No Down Payment Requirements - beyond your deposit, you don’t have to save money to move into a rental. You just need a few months worth of rent. When purchasing, you will, at minimum, need 3 to 3.5% and up to 20% of the home’s price for a down payment.
Easier to move - When you rent, if you do not like the place, you are not stuck with it for longer than your lease. You can move once the lease expires, or if you are willing to forego your deposit or work out a deal with the landlord, you can move sooner.
Is It Cheaper to Buy a House or Rent an Apartment?
The National Association of Realtors (NAR) looked into the question of buying vs. renting, and they used the following assumptions:
- A renter starts paying rent of $800 a month, and this rent price increases 5% every year.
- A buyer purchases a $110,000 home and has a mortgage of $1000 a month with a fixed rate principle and interest payment.
After six years, the rent will be higher than the mortgage. However, with the tax savings (if itemizing) that can be seen with homeownership the homeowner’s payment is less than the renter’s lease payments after only three years. This calculation does not take into account increases in the value of the property or the equity that is built up by paying down the mortgage—just the cash out the door in payments.
The Differences Between Renting vs. Owning
Choosing between renting or buying will ultimately depend on your personal goals, lifestyle, and financial situation. If you don’t have a good credit score or insufficient down payment, you have to rent till you have corrected these. But once these are under control, your lifestyle comes into play. Both renting and buying provide a roof over your head, and you need regular income to make the required payments.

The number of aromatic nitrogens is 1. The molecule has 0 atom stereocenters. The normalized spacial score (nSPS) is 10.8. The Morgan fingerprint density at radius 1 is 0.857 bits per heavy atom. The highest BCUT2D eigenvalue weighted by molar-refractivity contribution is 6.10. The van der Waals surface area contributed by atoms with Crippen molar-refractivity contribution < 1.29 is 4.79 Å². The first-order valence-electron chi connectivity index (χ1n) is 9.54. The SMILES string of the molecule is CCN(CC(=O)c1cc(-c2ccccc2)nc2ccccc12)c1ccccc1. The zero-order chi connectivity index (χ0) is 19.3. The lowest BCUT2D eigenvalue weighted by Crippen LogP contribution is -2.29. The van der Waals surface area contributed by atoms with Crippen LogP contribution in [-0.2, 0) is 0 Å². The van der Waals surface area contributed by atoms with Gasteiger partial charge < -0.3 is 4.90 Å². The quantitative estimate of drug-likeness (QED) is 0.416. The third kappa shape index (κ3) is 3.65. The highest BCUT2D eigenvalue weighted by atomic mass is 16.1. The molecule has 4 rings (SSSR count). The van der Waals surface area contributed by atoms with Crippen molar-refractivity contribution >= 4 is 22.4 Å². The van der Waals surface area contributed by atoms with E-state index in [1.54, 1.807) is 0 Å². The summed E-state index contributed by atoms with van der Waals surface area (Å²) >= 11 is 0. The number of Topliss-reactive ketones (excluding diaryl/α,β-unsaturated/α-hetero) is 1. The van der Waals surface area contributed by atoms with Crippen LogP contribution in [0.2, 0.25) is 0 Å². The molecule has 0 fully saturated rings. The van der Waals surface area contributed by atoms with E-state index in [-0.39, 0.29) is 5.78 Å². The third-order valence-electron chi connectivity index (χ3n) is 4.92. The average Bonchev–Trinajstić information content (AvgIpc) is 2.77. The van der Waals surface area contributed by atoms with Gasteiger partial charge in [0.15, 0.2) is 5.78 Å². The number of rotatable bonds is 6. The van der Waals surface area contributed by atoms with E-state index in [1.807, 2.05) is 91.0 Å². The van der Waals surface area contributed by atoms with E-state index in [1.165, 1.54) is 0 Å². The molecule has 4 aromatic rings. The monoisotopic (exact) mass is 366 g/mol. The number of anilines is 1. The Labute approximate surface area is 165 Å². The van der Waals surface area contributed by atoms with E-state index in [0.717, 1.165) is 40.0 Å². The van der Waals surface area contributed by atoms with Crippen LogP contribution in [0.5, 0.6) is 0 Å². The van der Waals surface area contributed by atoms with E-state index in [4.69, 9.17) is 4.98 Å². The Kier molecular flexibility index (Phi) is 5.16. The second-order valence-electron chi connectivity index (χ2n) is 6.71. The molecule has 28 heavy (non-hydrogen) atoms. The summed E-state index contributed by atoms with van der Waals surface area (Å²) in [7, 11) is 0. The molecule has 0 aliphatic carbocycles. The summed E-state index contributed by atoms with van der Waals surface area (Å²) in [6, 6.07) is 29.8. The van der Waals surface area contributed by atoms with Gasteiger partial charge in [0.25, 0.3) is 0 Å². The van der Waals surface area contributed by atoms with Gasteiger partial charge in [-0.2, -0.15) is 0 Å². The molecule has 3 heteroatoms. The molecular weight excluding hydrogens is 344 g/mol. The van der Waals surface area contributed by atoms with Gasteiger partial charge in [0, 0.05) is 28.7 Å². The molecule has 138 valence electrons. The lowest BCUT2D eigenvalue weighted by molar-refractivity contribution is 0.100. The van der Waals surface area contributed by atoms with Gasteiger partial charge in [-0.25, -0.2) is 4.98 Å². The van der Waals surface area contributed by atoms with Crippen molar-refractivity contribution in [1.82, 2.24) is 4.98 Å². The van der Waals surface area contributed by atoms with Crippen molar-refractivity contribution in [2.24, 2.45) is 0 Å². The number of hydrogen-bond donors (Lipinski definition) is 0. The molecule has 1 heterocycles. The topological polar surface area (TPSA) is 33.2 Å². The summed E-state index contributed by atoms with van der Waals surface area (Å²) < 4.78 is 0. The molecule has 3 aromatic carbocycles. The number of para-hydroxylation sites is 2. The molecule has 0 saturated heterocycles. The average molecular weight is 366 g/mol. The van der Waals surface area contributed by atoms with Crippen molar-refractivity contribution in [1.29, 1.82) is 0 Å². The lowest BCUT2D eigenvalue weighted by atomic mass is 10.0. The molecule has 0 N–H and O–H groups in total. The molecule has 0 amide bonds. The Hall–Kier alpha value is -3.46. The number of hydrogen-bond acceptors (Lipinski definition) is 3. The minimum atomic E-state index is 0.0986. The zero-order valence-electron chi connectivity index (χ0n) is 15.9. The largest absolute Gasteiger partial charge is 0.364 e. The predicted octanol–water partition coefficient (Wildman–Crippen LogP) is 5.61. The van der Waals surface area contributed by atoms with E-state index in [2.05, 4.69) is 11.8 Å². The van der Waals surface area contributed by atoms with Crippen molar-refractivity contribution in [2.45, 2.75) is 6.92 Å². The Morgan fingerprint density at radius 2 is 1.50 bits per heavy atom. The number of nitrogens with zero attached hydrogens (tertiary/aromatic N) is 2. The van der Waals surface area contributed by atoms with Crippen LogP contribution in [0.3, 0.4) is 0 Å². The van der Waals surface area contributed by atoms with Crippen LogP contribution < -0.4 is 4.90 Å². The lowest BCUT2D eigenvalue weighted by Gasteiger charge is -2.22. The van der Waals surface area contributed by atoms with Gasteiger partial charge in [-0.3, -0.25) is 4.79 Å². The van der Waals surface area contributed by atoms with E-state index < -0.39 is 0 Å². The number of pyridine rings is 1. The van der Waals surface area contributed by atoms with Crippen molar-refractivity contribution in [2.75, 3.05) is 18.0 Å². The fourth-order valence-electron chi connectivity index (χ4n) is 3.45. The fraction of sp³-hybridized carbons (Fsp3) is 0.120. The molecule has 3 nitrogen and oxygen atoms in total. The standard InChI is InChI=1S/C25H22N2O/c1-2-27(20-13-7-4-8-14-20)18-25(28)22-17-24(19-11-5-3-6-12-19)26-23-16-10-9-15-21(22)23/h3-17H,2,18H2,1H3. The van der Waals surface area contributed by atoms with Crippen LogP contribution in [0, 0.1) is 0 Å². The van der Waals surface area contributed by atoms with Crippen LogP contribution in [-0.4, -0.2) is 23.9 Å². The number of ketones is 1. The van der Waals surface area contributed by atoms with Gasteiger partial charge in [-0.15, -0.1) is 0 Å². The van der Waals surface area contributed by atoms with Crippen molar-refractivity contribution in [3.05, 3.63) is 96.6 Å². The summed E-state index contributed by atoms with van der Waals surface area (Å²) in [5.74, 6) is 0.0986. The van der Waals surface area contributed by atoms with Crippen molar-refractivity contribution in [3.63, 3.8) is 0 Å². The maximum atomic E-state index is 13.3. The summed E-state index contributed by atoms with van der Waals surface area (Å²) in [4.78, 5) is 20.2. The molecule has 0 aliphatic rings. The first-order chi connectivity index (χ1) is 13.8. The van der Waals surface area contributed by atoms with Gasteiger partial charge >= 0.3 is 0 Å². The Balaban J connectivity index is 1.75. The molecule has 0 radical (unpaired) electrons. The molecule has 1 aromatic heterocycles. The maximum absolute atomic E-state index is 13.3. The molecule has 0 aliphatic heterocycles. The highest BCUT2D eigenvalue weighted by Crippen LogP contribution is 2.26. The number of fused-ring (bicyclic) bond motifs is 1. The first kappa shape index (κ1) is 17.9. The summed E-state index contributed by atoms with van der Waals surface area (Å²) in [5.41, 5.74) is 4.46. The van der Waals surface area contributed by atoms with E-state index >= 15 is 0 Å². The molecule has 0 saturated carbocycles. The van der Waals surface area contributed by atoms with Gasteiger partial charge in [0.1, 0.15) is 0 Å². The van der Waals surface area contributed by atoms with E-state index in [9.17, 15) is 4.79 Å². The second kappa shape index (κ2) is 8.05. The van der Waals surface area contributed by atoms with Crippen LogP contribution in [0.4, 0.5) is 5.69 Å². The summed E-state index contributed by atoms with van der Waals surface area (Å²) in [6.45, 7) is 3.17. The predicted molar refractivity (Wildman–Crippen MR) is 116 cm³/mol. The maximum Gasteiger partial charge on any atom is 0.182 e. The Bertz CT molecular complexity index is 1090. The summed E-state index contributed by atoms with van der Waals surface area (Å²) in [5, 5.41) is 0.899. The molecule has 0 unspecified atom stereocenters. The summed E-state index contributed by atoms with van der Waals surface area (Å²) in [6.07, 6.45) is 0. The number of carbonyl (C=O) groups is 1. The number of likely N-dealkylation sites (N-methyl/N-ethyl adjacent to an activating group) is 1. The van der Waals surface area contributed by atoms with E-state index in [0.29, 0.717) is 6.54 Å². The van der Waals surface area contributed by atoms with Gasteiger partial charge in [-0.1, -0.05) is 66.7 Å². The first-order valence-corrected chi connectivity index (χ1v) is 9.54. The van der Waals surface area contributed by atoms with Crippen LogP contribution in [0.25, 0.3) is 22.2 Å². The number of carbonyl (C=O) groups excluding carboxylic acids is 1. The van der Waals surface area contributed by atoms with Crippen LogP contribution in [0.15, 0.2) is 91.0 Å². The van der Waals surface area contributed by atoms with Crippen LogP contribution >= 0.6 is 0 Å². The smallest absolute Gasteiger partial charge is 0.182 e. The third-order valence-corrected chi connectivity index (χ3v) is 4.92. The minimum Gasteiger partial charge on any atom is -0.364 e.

Renting will provide you with flexibility, predictable monthly expenses (on a length of your lease basis), and the responsibility of repairs and unforeseen costs on the shoulders of the landlord.
Homeownership provides tangible and intangible benefits, a sense of stability for the long term, a pride that comes with homeownership, and the short and long-term financial benefits of tax deductions and building equity.
Renting does not mean you are wasting money, and homeownership does not guarantee wealth-building (prices have and do go down.) Choosing what is suitable for you right now is the key.
The Answer May Depend on Where You’re Buying
Remember, real estate is local. Different locations are at various stages of a real estate life cycle, so it is essential to work with real estate professionals that know the area where you are living. Homeownership is usually more affordable in suburban/rural areas, and in some cities, it may be cheaper to rent. Tools such as the ATTOM report can help determine whether or not owning or renting is better at this time in your area. In some cases, you could take a down payment and put it in the stock market or other high yield investment and do better than with a home purchase. So do your research.